Friday at U Design

Our last day of U Design turned out to be busier than I had anticipated.  We spent the morning launching our water bottle rockets.   We had two rocket launchers.    One was a high end rocket launcher, the other a model built by professor Grace who lent it to us (again).  Several years ago, launching soda bottle rockets was easy stuff.  But in an effort to be environmentally conscious, the bottling companies have scaled back on the amount of plastic they use in their bottles.  Although the reduction of plastic does not affect the cap which goes on the bottle, it can alter the inner diameter of the bottle If the inner diameter is too large, the bottle does not make a tight fit, which unfortunately happened in several cases.  Next year, we will have to stick with Coca-Cola!

A few tips.  Some launchers use pipes of different lengths, and the deeper the pipe moves into the bottle, the higher the bottle can fly.  I have also been told that a Mentos might help the propulsion.  Here are a few links for various bottle rocket launchers.   The big launcher we used in camp was a BigFoot Launcher which is no longer made.  But BigFoot Company now makes a portable LittleFoot Water Launcher. You can buy a low end launcher from Edmunds Scientific or Arbor Scientific.  I would suggest using a bicycle pump that has a built in pressure gauge such as this one from ArborSci.  As always, wear safety goggles and be careful.

When we returned from Rocket Launching, Glynn Holt’s students gave us multiple presentations on acoustics, many of which they use to study the physics of bubbles and acoustics.  Although another area of interest has been Faraday Waves.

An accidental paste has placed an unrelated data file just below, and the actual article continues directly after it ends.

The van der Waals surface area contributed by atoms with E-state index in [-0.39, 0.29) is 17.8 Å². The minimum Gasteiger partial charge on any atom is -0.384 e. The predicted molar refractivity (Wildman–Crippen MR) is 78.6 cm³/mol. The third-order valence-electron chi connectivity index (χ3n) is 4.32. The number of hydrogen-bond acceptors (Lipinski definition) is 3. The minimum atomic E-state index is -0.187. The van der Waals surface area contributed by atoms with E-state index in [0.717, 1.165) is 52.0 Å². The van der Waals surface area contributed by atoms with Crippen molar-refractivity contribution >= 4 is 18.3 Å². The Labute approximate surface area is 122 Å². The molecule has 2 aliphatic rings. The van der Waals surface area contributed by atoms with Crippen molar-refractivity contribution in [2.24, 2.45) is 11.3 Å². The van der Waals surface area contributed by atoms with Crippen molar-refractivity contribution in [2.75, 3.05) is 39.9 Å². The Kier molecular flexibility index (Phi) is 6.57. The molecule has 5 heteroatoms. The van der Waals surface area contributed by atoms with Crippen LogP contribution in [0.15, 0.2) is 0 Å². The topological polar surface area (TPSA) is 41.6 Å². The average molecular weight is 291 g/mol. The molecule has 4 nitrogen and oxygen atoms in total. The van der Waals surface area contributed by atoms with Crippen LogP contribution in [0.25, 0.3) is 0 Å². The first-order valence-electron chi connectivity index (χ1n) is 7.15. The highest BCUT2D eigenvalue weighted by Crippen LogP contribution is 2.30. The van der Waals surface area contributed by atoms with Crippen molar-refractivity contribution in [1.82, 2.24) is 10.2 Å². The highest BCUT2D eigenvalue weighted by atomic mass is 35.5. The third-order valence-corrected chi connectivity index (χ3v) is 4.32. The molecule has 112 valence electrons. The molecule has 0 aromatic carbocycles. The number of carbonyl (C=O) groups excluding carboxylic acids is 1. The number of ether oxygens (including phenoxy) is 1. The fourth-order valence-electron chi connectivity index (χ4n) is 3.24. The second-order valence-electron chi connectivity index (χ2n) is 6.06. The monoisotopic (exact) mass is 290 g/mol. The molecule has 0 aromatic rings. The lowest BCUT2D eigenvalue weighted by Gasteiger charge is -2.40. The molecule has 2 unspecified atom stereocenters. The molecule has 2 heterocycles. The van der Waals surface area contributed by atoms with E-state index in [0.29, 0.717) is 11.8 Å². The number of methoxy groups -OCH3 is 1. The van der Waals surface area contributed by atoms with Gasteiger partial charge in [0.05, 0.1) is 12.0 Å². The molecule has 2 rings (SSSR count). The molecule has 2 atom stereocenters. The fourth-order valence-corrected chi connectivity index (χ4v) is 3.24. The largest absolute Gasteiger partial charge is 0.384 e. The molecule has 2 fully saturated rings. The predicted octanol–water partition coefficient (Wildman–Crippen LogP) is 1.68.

After lunch, we went on a tour of the Plasma Jet in professor Gevelber’s laboratory.  He develops ceramic coatings which are used to protect the inner parts of jet engines, so they must withstand incredibly hot temperatures.  They test this with a high temperature plasma beam which we got to see.

After that, I presented a brief lecture on navigation and how to read a Visual Flight Rules (VFR) flight map. You can buy a flight map from MyPilotStore. All of the students received a VFR flight map for the Boston Terminal area.

Our final presentation of the day was from Dane Sarconewho is the president of the BU Rocket team and just graduated from BU.  He showed an exciting video of the liquid fueled rocket which the BU Rocket Team flew several years ago, and showed the rocket which blew up on the launch pad.  Dane also is the leader of the Unmanned Aerial Vehicle (UAV) Team  and showed the quadcopter which he built and flew down in Texas.  You should read the article on the BU ENG website about Dane and his quadcopter which was used to model bat habitats.